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Int J Health Plann Manage. 2011 Jul-Sep;26(3):296-318. doi: 10.1002/hpm.1082. Epub 2011 Jul 10.

Contextual and psychosocial influences on antiretroviral therapy adherence in rural Zimbabwe: towards a systematic framework for programme planners.

Author information

1
London School of Economics and Political Science, Institute of Social Psychology, London, UK. m.skovdal@uwc.net

Abstract

Great progress has been made in achieving universal access to antiretroviral therapy (ART). However, for successful viral suppression, patients must adhere to rigid and complex treatment regimens. With three quarters of antiretroviral (ARV) users in Africa adhering successfully, African countries have achieved extraordinary levels of adherence given the levels of poverty in which many ARV users live. Nevertheless, one quarter of ARV users still struggle to adhere and run the risk of experiencing viral replication, clinical progression or even drug resistance. Much has been written about ART adherence, but little has been done to systematically categorise the spectrum of factors that influence ART. In this paper, we use a Zimbabwean case study to develop a framework for ART programme planners and implementers seeking to identify and tackle social obstacles to adherence. We draw on interviews and group discussions with 25 nurses and 53 adult ARV users, which we analysed through a three-tiered thematic approach, allowing us to categorise our findings into broader dimensions that can transcend our case study and be applied elsewhere. Our findings suggest that ART adherence is influenced by the material, symbolic, relational and institutional contexts in which ARV users live as well as the patient's motivation, participation and psychosocial responses to ART. This framework allows us to examine both the social context in which ART programmes are located and the psychosocial factors that influence patient behaviours. We offer this framework as a resource for ART programme planners and implementers seeking to improve ART compliance in resource-poor settings.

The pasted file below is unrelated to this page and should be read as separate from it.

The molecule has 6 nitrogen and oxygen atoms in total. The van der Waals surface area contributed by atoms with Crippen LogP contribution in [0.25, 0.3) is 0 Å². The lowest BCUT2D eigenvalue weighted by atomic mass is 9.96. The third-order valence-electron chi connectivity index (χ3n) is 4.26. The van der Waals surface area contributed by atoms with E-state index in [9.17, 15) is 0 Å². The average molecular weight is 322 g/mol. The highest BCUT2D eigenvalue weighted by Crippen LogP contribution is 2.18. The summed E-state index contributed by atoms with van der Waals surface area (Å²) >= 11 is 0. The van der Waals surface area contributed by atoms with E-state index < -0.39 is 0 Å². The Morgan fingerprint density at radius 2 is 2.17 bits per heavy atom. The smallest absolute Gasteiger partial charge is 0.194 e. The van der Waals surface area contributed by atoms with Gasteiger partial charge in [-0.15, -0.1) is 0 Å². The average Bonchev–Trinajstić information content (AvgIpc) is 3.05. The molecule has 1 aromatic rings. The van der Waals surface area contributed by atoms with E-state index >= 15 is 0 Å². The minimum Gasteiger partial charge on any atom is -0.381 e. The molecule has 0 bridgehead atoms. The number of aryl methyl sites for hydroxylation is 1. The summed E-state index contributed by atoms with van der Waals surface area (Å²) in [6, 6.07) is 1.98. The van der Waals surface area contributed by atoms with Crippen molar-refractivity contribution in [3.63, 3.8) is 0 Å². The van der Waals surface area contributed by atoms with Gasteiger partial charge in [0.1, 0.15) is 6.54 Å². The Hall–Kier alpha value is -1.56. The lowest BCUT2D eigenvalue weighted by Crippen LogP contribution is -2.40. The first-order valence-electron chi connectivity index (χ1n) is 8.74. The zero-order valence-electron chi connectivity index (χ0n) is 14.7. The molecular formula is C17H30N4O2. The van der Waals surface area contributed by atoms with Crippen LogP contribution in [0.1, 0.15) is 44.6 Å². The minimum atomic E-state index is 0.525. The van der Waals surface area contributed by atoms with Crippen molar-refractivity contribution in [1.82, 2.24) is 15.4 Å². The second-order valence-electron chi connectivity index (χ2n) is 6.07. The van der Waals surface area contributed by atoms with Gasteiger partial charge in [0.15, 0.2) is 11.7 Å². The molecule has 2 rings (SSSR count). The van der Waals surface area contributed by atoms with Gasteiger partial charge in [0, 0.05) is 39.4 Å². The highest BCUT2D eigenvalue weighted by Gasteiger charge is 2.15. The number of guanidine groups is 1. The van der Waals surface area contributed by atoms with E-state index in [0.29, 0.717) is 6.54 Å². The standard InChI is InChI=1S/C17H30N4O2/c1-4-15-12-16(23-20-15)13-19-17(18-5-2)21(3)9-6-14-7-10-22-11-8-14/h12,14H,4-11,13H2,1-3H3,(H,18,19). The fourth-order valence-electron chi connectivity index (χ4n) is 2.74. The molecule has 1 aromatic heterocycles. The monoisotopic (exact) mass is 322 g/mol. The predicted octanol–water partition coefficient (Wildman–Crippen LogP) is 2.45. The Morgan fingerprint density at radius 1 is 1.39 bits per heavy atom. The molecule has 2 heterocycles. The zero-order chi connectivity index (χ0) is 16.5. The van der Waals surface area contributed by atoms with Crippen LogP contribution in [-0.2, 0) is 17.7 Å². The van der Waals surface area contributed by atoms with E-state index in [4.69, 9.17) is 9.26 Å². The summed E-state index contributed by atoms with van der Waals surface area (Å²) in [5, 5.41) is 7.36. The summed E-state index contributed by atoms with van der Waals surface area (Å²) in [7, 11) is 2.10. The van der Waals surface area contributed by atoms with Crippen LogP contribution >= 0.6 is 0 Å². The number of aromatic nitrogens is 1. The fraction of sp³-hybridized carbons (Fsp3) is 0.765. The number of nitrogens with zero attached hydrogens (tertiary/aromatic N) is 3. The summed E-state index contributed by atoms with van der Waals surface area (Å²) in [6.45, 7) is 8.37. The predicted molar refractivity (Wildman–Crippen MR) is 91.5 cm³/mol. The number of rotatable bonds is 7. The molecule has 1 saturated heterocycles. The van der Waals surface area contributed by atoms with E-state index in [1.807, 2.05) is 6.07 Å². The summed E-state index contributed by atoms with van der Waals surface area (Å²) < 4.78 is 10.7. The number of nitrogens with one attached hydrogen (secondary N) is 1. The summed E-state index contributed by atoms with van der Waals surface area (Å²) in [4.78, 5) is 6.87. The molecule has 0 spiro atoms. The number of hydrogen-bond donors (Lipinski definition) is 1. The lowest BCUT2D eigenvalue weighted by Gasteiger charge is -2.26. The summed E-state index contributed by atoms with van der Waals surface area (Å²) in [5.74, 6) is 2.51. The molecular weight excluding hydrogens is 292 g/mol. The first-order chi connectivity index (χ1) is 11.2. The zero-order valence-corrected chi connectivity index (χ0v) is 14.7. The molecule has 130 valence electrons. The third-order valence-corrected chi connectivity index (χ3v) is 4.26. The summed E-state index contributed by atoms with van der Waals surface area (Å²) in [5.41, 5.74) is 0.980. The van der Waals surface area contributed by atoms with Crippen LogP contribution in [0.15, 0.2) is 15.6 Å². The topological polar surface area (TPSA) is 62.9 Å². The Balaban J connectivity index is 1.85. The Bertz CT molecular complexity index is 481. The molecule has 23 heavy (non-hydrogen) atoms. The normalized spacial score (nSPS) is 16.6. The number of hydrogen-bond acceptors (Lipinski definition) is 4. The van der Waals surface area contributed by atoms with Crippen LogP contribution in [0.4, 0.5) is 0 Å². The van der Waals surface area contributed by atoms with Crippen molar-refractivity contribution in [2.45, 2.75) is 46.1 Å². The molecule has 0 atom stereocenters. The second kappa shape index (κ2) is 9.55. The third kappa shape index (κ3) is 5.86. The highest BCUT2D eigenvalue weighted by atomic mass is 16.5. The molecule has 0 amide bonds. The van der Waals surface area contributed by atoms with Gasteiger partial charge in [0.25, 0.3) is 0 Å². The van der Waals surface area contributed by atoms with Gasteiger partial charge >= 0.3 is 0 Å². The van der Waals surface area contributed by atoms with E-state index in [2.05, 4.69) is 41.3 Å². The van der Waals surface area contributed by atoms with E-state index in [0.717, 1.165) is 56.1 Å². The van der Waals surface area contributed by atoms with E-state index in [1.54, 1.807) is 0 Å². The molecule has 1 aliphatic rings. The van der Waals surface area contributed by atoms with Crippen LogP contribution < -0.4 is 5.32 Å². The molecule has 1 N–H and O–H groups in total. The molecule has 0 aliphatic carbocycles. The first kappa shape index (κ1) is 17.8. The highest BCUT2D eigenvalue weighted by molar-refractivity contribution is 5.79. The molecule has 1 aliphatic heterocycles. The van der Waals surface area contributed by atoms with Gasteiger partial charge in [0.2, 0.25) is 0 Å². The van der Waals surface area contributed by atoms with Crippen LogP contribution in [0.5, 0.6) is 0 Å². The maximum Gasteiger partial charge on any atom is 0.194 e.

PMID:
21744381
PMCID:
PMC3172620
DOI:
10.1002/hpm.1082
[Indexed for MEDLINE]
Free PMC Article

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